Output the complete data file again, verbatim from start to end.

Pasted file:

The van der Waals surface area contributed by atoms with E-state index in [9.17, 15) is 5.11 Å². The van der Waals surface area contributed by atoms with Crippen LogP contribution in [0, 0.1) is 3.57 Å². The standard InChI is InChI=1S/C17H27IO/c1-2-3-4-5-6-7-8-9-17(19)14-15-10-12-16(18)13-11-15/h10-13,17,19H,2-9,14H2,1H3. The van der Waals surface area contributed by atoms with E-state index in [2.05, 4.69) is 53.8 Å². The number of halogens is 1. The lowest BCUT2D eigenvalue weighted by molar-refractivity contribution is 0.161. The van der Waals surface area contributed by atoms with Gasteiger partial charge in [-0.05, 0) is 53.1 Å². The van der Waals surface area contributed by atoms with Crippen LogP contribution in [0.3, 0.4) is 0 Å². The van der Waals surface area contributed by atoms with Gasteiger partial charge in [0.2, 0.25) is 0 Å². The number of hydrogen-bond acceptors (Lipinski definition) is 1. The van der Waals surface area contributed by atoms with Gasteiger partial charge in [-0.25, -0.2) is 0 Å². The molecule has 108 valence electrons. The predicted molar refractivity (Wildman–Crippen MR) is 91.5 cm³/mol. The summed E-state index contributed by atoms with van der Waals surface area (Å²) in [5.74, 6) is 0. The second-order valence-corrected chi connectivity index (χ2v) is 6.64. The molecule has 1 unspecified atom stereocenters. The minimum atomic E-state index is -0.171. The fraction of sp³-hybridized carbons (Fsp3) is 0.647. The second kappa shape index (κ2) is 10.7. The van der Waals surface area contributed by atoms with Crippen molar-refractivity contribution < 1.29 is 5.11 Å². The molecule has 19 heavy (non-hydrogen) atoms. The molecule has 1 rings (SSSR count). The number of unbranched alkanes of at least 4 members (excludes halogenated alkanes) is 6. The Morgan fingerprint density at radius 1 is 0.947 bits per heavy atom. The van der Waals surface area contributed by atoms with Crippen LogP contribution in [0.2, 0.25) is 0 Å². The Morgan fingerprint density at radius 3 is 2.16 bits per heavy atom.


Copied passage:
The van der Waals surface area contributed by atoms with E-state index in [9.17, 15) is 5.11 Å². The van der Waals surface area contributed by atoms with Crippen LogP contribution in [0, 0.1) is 3.57 Å². The standard InChI is InChI=1S/C17H27IO/c1-2-3-4-5-6-7-8-9-17(19)14-15-10-12-16(18)13-11-15/h10-13,17,19H,2-9,14H2,1H3. The van der Waals surface area contributed by atoms with E-state index in [2.05, 4.69) is 53.8 Å². The number of halogens is 1. The lowest BCUT2D eigenvalue weighted by molar-refractivity contribution is 0.161. The van der Waals surface area contributed by atoms with Gasteiger partial charge in [-0.05, 0) is 53.1 Å². The van der Waals surface area contributed by atoms with Crippen LogP contribution in [0.3, 0.4) is 0 Å². The van der Waals surface area contributed by atoms with Gasteiger partial charge in [0.2, 0.25) is 0 Å². The number of hydrogen-bond acceptors (Lipinski definition) is 1. The van der Waals surface area contributed by atoms with Gasteiger partial charge in [-0.25, -0.2) is 0 Å². The molecule has 108 valence electrons. The predicted molar refractivity (Wildman–Crippen MR) is 91.5 cm³/mol. The summed E-state index contributed by atoms with van der Waals surface area (Å²) in [5.74, 6) is 0. The second-order valence-corrected chi connectivity index (χ2v) is 6.64. The molecule has 1 unspecified atom stereocenters. The minimum atomic E-state index is -0.171. The fraction of sp³-hybridized carbons (Fsp3) is 0.647. The second kappa shape index (κ2) is 10.7. The van der Waals surface area contributed by atoms with Crippen molar-refractivity contribution < 1.29 is 5.11 Å². The molecule has 19 heavy (non-hydrogen) atoms. The molecule has 1 rings (SSSR count). The number of unbranched alkanes of at least 4 members (excludes halogenated alkanes) is 6. The Morgan fingerprint density at radius 1 is 0.947 bits per heavy atom. The van der Waals surface area contributed by atoms with Crippen LogP contribution in [0.2, 0.25) is 0 Å². The Morgan fingerprint density at radius 3 is 2.16 bits per heavy atom.